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Hong Kong researchers suggest HCMV detection in urine as routine test for HIV-1 patients

05 May 2023 | News

Easier to detect HCMV in urine than in blood

Image credit: shutterstock

Image credit: shutterstock

A Hong Kong Baptist University (HKBU) collaborative research team has shown that urine tests for human cytomegalovirus (HCMV) can identify the risk of end-organ diseases such as pneumonitis, gastrointestinal ulcers, hepatitis and myocarditis, earlier in patients who have been infected with human immunodeficiency virus type 1 (HIV-1).

The findings suggest that HCMV detection in urine should be implemented as a routine test for HIV-1 patients who are progressing towards acquired immunodeficiency syndrome (AIDS), as anti-HCMV treatments could reduce the incidence of lung and cardiovascular end-organ diseases by half.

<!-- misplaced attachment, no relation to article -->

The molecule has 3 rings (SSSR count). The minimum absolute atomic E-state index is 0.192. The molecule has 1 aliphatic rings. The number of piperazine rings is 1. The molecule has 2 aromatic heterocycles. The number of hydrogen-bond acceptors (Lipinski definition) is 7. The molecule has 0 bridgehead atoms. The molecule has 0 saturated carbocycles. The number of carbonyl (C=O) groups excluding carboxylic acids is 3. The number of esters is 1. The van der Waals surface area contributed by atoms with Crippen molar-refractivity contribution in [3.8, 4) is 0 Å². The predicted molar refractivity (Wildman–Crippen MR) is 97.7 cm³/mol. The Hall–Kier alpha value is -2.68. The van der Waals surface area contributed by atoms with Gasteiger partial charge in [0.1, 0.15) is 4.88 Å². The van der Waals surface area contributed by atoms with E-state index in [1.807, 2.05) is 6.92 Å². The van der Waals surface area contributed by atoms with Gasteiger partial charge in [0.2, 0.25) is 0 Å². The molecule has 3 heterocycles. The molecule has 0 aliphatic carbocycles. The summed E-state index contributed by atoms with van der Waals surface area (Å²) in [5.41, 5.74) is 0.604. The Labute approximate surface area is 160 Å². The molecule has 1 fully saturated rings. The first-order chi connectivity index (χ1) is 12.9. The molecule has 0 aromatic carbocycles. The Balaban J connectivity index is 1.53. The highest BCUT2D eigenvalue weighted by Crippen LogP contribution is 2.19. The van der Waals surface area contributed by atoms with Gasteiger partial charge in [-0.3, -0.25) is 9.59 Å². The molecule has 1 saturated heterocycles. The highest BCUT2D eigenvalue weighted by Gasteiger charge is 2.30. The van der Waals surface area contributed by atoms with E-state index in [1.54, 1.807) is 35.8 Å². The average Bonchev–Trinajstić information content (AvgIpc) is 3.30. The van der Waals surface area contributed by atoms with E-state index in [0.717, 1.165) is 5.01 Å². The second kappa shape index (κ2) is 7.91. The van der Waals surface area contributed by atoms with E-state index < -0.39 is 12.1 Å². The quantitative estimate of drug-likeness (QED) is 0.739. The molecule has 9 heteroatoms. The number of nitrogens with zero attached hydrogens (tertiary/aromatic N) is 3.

HCMV is a DNA virus found in more than half of the human population. It is controlled by an intact immune system and remains dormant in healthy individuals. However, it can be reactivated in patients with poor immune systems, such as those in the fourth stage of HIV-1 infection, and as a result it can become one of the major opportunistic infections that cause life-threatening end-organ diseases. In Hong Kong, HCMV detection is not part of the routine check-ups for HIV-1 patients unless they suffer from apparent end-organ diseases. In such cases, blood tests are the preferred method of detection.

According to researchers, routine urine tests for HCMV can monitor the development of end-organ diseases more effectively, which signals the need for early medical intervention.

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